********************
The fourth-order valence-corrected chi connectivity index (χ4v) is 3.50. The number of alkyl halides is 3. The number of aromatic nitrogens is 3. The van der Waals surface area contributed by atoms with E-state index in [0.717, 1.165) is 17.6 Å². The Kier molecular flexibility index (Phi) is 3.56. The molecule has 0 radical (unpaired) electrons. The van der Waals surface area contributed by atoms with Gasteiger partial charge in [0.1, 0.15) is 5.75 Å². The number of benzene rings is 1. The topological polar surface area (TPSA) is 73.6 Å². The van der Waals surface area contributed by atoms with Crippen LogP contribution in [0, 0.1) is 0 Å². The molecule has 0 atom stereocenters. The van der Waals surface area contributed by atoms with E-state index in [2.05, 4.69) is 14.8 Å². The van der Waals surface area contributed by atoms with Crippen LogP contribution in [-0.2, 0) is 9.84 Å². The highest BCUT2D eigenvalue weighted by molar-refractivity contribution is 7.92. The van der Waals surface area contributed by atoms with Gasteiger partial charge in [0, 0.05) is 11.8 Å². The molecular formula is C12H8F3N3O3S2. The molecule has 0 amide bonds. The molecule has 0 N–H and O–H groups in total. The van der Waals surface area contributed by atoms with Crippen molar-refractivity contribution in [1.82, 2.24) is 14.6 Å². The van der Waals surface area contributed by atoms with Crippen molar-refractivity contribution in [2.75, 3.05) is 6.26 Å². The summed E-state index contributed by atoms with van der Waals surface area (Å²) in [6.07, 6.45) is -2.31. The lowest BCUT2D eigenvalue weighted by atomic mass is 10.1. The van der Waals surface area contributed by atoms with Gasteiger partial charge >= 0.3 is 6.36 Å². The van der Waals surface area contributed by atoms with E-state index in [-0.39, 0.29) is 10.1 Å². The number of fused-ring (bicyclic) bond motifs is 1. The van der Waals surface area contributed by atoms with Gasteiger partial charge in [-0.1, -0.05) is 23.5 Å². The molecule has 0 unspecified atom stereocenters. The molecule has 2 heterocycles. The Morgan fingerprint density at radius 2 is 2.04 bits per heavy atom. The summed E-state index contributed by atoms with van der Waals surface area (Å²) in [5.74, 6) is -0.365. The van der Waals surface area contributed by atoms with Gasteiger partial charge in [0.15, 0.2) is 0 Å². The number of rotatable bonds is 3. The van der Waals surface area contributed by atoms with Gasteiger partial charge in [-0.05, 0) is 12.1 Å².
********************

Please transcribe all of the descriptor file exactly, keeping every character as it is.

The fourth-order valence-corrected chi connectivity index (χ4v) is 3.50. The number of alkyl halides is 3. The number of aromatic nitrogens is 3. The van der Waals surface area contributed by atoms with E-state index in [0.717, 1.165) is 17.6 Å². The Kier molecular flexibility index (Phi) is 3.56. The molecule has 0 radical (unpaired) electrons. The van der Waals surface area contributed by atoms with Gasteiger partial charge in [0.1, 0.15) is 5.75 Å². The number of benzene rings is 1. The topological polar surface area (TPSA) is 73.6 Å². The van der Waals surface area contributed by atoms with Crippen LogP contribution in [0, 0.1) is 0 Å². The molecule has 0 atom stereocenters. The van der Waals surface area contributed by atoms with E-state index in [2.05, 4.69) is 14.8 Å². The van der Waals surface area contributed by atoms with Crippen LogP contribution in [-0.2, 0) is 9.84 Å². The highest BCUT2D eigenvalue weighted by molar-refractivity contribution is 7.92. The van der Waals surface area contributed by atoms with Gasteiger partial charge in [0, 0.05) is 11.8 Å². The molecular formula is C12H8F3N3O3S2. The molecule has 0 amide bonds. The molecule has 0 N–H and O–H groups in total. The van der Waals surface area contributed by atoms with Crippen molar-refractivity contribution in [1.82, 2.24) is 14.6 Å². The van der Waals surface area contributed by atoms with Crippen molar-refractivity contribution in [2.75, 3.05) is 6.26 Å². The summed E-state index contributed by atoms with van der Waals surface area (Å²) in [6.07, 6.45) is -2.31. The lowest BCUT2D eigenvalue weighted by atomic mass is 10.1. The van der Waals surface area contributed by atoms with Gasteiger partial charge >= 0.3 is 6.36 Å². The van der Waals surface area contributed by atoms with E-state index in [-0.39, 0.29) is 10.1 Å². The number of fused-ring (bicyclic) bond motifs is 1. The van der Waals surface area contributed by atoms with Gasteiger partial charge in [-0.1, -0.05) is 23.5 Å². The molecule has 0 unspecified atom stereocenters. The molecule has 2 heterocycles. The Morgan fingerprint density at radius 2 is 2.04 bits per heavy atom. The summed E-state index contributed by atoms with van der Waals surface area (Å²) in [5.74, 6) is -0.365. The van der Waals surface area contributed by atoms with Gasteiger partial charge in [0.15, 0.2) is 0 Å². The number of rotatable bonds is 3. The van der Waals surface area contributed by atoms with Gasteiger partial charge in [-0.05, 0) is 12.1 Å².